Monday, 18 June 2012, 07:55 GMT
Steps towards 24 hour power supply

Kurdish Prime Minister Nechirvan Barzani speaking at the ceremony of signing the contract for Kar Group and the Czech Export Bank for building a power plant in Erbil, June 7, 2012./GLOBE PHOTO/Safin Hamid

The Kurdish Globe

By 2015 Kurdistan will generate 3,000 MW of power and meet current domestic demands

With the current contracts and projects for power production in Kurdistan Region, the power generation capacity of the region is expected to reach 3,000 megawatts of electricity, which is enough to cater for the current domestic electricity consumption. However, if electricity continues to be wasted as it is now, government and investors have to think of ways of increasing production on a continuous basis.

A new 1000 megawatt power plant project in Kurdistan Region was kicked-off on June 7th in a ceremony in Erbil attended by Kurdistan Regional Government (KRG) Prime Minister Nechirvan Barzani.

The project is funded by the Czech Export Bank, and implemented by one of the largest Czech construction companies, PSG International with its Turkish Partner Renaissance Construction. The contract was signed with the Kurdish Kar Group, a leader in the petrochemical industry in Kurdistan and Iraq.

The gas-steam power plant has a capacity of 980 MW, and will be built in Erbil. It is the first time that a foreign government bank has funded such an investment project in the Kurdistan Region.

Kar Group Head Office Manager told the Kurdish Globe that the first phase of this project had started in early April of this year and will finish by June 1st 2013. This phase has a capacity of 640 MW. And the second phase will finish by June 30th 2015 and will add 320 MW to the capacity of the plant to reach a total of 980 MW.

Although, the fast development pace in Kurdistan has been a factor behind the increase of demand in all aspects of lighting, agriculture and industry, according to Omed Ahmed, Kurdistan Region's Electricity Control Director, if electricity was not wasted then "we currently produce enough power to meet the demand of the whole region."

On average 2,050 MW of power is generated in Kurdistan. This rate decreases during nighttime but reaches 2,200 MW during daytime.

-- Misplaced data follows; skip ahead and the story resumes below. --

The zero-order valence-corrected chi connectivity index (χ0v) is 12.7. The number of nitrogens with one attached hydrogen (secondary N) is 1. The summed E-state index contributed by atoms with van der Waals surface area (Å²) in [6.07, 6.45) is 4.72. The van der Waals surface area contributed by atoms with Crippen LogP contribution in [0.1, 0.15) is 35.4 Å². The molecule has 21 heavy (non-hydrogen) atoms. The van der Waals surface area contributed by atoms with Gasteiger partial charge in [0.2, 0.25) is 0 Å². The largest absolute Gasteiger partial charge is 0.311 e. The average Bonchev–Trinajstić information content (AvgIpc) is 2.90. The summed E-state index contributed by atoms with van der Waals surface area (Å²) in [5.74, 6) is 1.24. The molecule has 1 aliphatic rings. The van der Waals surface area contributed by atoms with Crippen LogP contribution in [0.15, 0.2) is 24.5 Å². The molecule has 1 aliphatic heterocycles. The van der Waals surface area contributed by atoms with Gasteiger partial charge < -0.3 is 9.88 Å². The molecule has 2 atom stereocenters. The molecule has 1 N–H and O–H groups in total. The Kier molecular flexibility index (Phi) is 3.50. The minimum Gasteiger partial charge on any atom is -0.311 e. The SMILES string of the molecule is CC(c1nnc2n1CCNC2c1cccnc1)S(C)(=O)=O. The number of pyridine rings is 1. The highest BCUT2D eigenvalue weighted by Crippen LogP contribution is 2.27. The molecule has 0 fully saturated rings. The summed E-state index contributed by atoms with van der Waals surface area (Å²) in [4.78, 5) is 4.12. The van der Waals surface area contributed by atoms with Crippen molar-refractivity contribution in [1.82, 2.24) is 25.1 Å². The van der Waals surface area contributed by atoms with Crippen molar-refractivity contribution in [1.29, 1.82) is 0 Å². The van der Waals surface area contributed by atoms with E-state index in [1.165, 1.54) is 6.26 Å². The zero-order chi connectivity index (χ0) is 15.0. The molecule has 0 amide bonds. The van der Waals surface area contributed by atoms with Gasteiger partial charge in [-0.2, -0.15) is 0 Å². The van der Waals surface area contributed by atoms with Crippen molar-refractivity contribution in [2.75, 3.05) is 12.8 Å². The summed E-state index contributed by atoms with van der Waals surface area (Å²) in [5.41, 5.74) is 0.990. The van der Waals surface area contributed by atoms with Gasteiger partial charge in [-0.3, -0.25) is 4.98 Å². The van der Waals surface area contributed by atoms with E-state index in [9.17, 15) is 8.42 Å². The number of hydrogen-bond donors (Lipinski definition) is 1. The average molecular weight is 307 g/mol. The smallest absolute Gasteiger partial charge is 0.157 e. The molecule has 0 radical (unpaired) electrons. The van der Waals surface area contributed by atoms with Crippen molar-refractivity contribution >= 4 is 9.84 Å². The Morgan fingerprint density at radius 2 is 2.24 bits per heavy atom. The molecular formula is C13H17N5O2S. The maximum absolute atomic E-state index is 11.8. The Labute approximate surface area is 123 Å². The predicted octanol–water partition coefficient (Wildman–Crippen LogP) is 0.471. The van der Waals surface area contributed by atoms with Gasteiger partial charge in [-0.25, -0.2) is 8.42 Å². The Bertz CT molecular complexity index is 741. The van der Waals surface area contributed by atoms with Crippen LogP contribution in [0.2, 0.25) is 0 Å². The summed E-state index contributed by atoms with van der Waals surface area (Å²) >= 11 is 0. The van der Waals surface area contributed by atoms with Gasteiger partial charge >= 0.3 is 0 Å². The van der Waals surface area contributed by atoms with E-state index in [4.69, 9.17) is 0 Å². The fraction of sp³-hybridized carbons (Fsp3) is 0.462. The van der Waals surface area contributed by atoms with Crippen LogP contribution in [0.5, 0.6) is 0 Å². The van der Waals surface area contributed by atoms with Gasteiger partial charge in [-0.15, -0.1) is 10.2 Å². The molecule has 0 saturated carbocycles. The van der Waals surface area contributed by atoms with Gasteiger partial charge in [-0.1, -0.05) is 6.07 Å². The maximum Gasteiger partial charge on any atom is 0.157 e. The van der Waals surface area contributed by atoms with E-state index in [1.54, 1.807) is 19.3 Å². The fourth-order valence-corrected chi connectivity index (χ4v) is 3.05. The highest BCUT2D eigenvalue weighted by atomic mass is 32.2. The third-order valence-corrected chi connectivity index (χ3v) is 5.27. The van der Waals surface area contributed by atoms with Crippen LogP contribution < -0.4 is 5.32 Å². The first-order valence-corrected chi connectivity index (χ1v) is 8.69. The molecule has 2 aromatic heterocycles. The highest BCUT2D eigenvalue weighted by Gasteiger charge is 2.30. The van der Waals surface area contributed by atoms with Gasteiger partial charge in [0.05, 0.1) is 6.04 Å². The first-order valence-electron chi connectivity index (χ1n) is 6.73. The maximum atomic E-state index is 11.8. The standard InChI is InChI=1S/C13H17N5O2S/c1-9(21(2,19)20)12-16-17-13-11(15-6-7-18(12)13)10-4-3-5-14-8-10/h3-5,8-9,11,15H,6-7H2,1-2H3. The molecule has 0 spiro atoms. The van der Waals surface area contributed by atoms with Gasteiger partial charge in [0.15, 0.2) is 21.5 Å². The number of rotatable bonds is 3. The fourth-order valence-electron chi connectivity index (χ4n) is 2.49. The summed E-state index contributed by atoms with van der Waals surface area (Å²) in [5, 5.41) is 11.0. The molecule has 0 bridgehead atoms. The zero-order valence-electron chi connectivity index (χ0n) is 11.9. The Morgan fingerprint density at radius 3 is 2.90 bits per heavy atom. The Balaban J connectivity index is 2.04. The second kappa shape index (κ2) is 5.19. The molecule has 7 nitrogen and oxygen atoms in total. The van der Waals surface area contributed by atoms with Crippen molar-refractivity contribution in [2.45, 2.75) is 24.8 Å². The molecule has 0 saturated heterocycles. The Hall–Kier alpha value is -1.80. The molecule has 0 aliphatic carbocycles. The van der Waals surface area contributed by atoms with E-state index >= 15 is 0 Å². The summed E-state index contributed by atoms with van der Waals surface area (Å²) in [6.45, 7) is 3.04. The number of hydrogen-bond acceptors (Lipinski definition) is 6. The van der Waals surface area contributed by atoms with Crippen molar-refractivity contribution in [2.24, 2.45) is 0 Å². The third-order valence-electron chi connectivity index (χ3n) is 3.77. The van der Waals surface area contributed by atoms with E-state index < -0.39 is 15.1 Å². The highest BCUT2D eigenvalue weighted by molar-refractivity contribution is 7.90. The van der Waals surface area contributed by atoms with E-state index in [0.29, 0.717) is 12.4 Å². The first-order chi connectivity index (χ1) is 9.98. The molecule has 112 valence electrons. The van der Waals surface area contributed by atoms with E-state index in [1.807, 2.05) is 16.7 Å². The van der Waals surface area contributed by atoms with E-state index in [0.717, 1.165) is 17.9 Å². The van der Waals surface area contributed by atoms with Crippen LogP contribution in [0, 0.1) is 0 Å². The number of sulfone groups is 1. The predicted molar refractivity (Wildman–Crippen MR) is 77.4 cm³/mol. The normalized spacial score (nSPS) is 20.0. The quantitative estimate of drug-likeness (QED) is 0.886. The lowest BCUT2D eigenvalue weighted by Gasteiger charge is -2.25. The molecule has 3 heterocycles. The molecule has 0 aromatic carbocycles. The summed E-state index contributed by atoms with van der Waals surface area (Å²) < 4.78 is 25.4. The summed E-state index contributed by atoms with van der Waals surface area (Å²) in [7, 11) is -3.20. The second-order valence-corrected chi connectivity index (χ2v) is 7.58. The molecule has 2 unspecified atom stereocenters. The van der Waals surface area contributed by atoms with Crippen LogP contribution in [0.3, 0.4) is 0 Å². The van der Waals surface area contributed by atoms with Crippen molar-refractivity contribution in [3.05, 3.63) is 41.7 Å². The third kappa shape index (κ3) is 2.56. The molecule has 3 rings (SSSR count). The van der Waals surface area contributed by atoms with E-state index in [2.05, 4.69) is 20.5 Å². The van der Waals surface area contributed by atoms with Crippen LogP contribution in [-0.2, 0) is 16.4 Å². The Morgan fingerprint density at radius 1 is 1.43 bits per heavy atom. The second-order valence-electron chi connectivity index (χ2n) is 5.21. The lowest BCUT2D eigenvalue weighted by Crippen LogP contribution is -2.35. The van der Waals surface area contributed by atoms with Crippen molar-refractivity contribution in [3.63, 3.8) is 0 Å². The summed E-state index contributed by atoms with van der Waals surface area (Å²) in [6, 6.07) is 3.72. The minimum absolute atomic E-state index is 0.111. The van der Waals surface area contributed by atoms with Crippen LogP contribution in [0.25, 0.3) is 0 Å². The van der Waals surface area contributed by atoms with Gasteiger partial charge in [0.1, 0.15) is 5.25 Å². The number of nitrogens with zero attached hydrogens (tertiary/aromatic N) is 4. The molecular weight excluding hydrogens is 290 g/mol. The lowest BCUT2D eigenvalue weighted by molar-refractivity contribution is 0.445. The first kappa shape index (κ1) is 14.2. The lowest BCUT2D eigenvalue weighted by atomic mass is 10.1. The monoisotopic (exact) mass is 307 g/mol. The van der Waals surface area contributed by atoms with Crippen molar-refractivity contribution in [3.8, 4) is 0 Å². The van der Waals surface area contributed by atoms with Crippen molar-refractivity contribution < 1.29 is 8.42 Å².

Electricity is the main cooling method in the summer and the main heating method in the winter, something which is not common in other countries, where there are other alternatives that significantly save energy.

Moreover, the electricity price in Kurdistan is significantly lower than other countries compared to the general income level and hence people do not bother to save energy.

Solar and wind energy are two major sources of power generation that Kurdistan can use, but have not been used until now. If the region invests in these sources, the current energy sources can be used in other ways to develop the region's economy.

According to a source who refused to reveal his name, the cost of producing electricity in the Duhok power plant is USD 3 million per day. This means that the government has to pay approximately USD 1 billion per year to generate 400 MW of power, in addition to the cost of buying more electricity from private companies.

According to Ahmed, Kurdish authorities have tried to meet the market demands as fast as possible, which is why they have resorted to these quick and short-termed power generation methods, while there is a global trend towards using natural gas for power generation again because it is cheaper than other types of fuel.

Kar Group authorities argue that in the Khurmal Refinery, a large amount of natural gas is burned and wasted, and that they are planning to use this gas for their new power plant. However, as the amount of the natural gas might not be sufficient for the plant, they might also use gasoline, which is both more expensive and more harmful to the environment compared to natural gas, but the plan is to minimize the use of gasoline.

Considering the expansion and development speed the region is now going through and the increasing demand for electricity, if the production level is not increased continuously, the region will soon face another electricity crisis. Another possible way to avoid crisis is to control the waste of energy.

Power shortage has been one of the major challenges faced by the region's citizens in the past couple decades. However, the increasing generation capacity of the region through construction of new power plants all around Kurdistan, has given the people hope that this crisis could become something of the past.

Changing the source of generating power from fuel, water and even natural gas to solar and wind energy on the one hand, and raising public awareness about the use of electricity and alternative energy sources for cooling and heating on the other hand, could be a major step towards significantly cutting costs of producing power and using allocated budgets for other critical developmental sectors and services.

Last year, the Region supplied electricity to Kirkuk and this year it is supplying Mosul. Developing a sustainable and efficient production and saving plan will lead to not only meeting domestic demand but also supply other Iraqi provinces with a part of their electricity needs.

The largest power plant in Kurdistan is in Erbil producing 1000 MW through its 8 units.

Suleimaniya power plant generates 750 MW, and Duhok has a 400 MW capacity power plant. 150 MW power is generated at the Baadre Plant and 120 MW at the Darbandikhan plant.

Total power produced in the region is 2,420 MW, but this capacity decreases during the periods of high temperature.

When the new power plant completes, Kurdistan would be able to produce more than 3,000 MW of electricity, while only a few years ago it did not produce 200 MW.